“I think markets will go back up, but there’s no telling how long they will go down,” said David Blanchett, head of retirement research for Morningstar Investment Management to CNBC. “They could down for the next 10 years. No one knows.”

Delaying retirement and accumulating income for longer is a surefire way to avoid investment volatility, Blanchett says, describing that tactic as a “silver bullet.” However, those who are near retirement right now while this new strain of volatility has been introduced may also have to increase their current levels of saving if their portfolio has taken a hit recently, he adds.

Read the story at CNBC.

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  • The article is problematic and confused. When debt proceeds are incorrectly equated to income in an article that provides advice about how to restructure investments in a downturn is odd at best. Too many undisclosed assumptions underlie the conclusions presented in the article to make it suitable for all.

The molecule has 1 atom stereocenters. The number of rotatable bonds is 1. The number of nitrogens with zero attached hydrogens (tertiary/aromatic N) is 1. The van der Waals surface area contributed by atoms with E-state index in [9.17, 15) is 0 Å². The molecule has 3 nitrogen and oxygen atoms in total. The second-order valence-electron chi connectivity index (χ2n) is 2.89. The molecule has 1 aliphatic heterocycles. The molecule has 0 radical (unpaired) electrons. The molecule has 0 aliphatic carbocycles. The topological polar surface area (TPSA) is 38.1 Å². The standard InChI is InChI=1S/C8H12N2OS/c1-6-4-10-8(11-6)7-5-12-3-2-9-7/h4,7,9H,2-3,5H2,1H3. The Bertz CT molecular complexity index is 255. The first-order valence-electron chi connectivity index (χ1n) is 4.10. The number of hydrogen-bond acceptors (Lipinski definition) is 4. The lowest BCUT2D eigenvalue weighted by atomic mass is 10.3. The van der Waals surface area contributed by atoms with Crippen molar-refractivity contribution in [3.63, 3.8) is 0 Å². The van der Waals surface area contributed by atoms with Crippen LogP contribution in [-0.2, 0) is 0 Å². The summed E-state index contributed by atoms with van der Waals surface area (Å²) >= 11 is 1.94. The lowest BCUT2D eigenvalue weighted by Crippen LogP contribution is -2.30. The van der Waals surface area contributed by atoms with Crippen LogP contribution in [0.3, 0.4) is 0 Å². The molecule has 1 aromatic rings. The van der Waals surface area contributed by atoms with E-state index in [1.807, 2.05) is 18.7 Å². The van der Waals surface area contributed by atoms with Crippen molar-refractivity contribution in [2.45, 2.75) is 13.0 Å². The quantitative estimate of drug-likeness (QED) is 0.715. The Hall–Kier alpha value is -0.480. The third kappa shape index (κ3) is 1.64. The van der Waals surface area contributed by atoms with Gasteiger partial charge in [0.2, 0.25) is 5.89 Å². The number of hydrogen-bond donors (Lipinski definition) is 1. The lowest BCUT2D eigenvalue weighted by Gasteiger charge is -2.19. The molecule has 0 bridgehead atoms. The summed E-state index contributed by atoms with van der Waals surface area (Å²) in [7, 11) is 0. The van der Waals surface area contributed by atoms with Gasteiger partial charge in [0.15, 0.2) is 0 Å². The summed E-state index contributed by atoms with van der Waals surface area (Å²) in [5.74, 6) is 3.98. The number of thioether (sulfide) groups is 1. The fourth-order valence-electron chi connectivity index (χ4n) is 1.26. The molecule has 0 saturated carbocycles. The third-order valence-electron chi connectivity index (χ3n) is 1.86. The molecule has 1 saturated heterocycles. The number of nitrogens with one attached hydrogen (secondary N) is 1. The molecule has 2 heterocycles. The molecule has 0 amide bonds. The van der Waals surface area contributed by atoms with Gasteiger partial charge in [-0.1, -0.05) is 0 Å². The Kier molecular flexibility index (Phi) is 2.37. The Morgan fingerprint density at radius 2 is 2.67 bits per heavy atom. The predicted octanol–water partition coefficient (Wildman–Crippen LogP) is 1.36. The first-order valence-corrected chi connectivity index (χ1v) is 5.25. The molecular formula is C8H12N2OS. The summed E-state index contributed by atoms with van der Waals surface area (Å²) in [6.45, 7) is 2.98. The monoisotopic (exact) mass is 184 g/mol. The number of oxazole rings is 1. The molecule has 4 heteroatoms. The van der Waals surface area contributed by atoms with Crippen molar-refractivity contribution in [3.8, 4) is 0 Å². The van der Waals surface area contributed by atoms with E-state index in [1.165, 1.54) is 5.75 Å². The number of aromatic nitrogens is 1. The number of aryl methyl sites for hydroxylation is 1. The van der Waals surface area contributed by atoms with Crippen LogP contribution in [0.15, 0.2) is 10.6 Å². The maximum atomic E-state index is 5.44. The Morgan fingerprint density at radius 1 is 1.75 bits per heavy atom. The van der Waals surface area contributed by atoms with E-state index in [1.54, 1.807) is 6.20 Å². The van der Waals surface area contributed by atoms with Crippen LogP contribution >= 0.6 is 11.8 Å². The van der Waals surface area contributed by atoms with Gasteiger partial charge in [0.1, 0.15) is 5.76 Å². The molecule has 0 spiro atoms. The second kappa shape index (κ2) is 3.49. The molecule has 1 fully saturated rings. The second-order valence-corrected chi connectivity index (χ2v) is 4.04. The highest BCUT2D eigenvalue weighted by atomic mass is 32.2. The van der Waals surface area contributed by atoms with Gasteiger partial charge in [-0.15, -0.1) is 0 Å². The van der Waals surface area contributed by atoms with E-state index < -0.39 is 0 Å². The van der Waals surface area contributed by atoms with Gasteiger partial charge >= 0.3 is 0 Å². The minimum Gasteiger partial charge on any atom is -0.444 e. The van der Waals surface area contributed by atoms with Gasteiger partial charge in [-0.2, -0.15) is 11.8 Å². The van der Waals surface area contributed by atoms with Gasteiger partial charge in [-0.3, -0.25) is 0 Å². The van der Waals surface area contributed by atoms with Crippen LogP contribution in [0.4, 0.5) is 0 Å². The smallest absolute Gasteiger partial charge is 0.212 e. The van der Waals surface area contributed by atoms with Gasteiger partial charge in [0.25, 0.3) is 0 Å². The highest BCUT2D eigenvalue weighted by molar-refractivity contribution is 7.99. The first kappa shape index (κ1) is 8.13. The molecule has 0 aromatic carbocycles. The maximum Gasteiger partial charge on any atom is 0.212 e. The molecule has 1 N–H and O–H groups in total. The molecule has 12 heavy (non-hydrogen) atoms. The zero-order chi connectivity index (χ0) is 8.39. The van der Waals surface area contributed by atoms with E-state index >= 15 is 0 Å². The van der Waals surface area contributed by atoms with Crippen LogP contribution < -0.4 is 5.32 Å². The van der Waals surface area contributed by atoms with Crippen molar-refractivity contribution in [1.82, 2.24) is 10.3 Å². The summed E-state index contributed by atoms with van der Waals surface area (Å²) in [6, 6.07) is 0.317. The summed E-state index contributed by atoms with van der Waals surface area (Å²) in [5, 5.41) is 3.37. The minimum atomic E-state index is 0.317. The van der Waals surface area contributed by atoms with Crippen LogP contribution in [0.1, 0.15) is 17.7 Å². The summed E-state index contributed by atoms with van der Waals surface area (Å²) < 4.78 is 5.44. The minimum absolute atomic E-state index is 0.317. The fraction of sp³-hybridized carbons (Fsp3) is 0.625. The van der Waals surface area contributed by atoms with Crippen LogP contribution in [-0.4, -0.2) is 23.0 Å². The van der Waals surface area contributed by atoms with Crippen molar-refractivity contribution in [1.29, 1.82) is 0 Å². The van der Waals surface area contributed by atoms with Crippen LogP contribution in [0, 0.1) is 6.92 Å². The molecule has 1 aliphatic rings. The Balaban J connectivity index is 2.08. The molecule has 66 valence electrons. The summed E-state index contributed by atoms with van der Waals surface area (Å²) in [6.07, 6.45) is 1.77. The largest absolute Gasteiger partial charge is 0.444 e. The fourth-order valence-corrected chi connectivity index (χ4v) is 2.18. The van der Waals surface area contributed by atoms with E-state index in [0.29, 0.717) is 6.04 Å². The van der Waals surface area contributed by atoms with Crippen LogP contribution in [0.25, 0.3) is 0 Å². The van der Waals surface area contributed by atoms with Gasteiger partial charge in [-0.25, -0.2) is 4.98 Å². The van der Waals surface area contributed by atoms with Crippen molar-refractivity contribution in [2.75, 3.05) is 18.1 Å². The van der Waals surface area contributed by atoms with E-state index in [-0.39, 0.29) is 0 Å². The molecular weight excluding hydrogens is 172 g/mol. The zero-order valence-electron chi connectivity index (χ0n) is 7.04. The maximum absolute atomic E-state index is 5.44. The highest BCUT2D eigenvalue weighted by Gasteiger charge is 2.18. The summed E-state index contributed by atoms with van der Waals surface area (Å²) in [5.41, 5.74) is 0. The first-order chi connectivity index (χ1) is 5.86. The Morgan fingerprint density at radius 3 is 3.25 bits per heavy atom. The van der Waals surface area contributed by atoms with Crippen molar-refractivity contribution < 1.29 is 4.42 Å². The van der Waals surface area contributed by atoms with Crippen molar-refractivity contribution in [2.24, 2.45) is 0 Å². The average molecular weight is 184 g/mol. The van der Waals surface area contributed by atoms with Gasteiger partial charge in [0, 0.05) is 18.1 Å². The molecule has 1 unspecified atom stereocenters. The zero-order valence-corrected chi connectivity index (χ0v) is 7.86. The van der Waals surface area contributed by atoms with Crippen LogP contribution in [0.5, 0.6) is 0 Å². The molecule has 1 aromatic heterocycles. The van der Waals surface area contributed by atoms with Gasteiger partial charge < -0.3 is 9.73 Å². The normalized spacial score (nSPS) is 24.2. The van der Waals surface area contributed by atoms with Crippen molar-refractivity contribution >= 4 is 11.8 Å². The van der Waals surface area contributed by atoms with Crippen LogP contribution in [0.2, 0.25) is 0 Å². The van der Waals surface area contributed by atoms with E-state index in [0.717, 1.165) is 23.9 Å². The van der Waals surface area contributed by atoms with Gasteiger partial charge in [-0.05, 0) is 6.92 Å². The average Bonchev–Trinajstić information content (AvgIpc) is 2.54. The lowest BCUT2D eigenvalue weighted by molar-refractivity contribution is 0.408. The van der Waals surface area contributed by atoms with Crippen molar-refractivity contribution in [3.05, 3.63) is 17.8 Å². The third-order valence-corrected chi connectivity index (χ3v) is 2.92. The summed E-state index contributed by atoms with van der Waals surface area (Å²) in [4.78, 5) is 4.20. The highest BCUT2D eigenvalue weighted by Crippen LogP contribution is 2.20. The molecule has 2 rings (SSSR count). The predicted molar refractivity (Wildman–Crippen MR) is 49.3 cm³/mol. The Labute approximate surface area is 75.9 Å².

So called corrections in publicly traded asset markets should give investors pause as to the vulnerability of their holdings, public or private and give thought to a different mix of assets. Some investments will have value changes that match market value adjustments almost identically. Others will go up and down almost independently of overall market moves (such as earnings and cash flow potential, accounting changes, and management fraud). Others will move in an almost exaggerated manner when compared to market indices. One rule as how to deploy or redeploy assets does not apply to all investment asset holdings.